SEPTEMBER, 25, 2008



Graphite and charcoal drawing on the walls and the floor.



Lara Morais systematically carries out a questioning of everyday actions. Her work stands on the threshold of a critical, political stance. Her pieces offer, by means of an elaborate reflective structure, a second look at our shared tensions in the society in which we live, where identity and otherness confront themselves with the diversity of devices that develop our modus vivendi in a common context. 
Space is a determinant category in the conceptual construction of her works, often becoming their central element. It is like a platform that allows her to articulate a network of connections denotative of her critical stance.
The project shown at emptycube consists of two moments: a diagram and a geometric surface. The existence of these two moments does not imply a precedence, or succession, of one regarding the other; instead, they are two forms of a dialectic process through which the artist examines the validity of human relations as a condition of individual identity within the field of spatial co-ordinates. Its title, Diagramas [Diagrams], indicates at once a rational, practical need to establish an orientation system within an apparently dispersed universe of references. In this particular project, the use of language is of the greatest relevance, first and foremost because it shows how close the connection between the artist’s procedural universe and the conceptual heritage is, inviting the viewer to linger in the presence of the text, words and lines that make up this diagram, which is like a plan or map displaying a system of relations between words which contain a meaning derived from various subcategories, selected by the artist from a common, though abstract, concept: space. Yet, for Lara Morais, the Diagram is just an approximation. There is a certain amount of irony in this discursive action on space, given that its place of exhibition is called emptycube, something we may associate to an inner space devoid of distinctive features, to the inexistence, in that space, of a body that may define it, distinguishing it from other empty spaces. There is also an absolute starkness and lack of concern regarding the obligatory presence of the three-dimensional object, which effectively determines the division of that space.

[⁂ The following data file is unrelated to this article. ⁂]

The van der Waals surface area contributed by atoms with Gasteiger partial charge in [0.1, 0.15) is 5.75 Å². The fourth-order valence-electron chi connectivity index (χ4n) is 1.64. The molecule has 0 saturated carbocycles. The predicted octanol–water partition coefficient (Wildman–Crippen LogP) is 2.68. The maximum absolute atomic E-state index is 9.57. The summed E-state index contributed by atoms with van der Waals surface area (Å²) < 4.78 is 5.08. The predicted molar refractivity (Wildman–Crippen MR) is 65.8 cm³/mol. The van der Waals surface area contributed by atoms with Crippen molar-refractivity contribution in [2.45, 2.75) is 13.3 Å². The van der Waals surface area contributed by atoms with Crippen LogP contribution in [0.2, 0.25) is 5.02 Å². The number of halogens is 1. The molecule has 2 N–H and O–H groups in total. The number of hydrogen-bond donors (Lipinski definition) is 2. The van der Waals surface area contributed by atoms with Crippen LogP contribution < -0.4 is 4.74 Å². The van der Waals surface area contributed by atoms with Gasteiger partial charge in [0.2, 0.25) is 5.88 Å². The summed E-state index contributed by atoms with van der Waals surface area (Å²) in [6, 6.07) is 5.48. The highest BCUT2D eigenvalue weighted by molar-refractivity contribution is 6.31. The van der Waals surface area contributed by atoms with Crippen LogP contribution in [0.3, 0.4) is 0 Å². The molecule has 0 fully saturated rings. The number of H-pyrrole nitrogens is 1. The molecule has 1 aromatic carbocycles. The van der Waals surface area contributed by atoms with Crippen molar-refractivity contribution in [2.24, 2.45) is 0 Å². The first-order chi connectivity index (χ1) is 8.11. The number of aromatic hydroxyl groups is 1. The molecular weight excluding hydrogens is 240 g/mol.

The main room, in which the geometrical object is to be found, is the fulfilment of the proposition contained in the diagram. A metre-high cube alludes to the objective possibility of defining a space inside the room. This is a deceptive (and reflective) experience, since its existence can only be recognised if one understands that the projections of the cube’s sides are inscribed on the room’s walls. If the cube’s function is to determine a position, that place we are supposed to look for is found by each one of the visitors through the corporeality of their presence, at the moment in which they are there. Thus the relation between space and time is indicated in the transitory, unrepeatable instant of the viewer’s presence. This, besides being a metaphor for one’s possession of that place on that moment, is also its only possibility. Diagramas is an endeavour that unfolds itself across the orientation plan built and drawn by the artist and the geometric form each of the visitors will have to reconstruct, in order to confirm their position in a given point in space and find their place there. The room is public, but the moment is individual and private. 
Lara Morais points out how vital it is for us to recognise the identity made actual through one’s singularity in a given place. That determination in space relies on the relative distance from one body to another, and its possession lies in the transitoriness of its presence. 

João Silvério
September 2008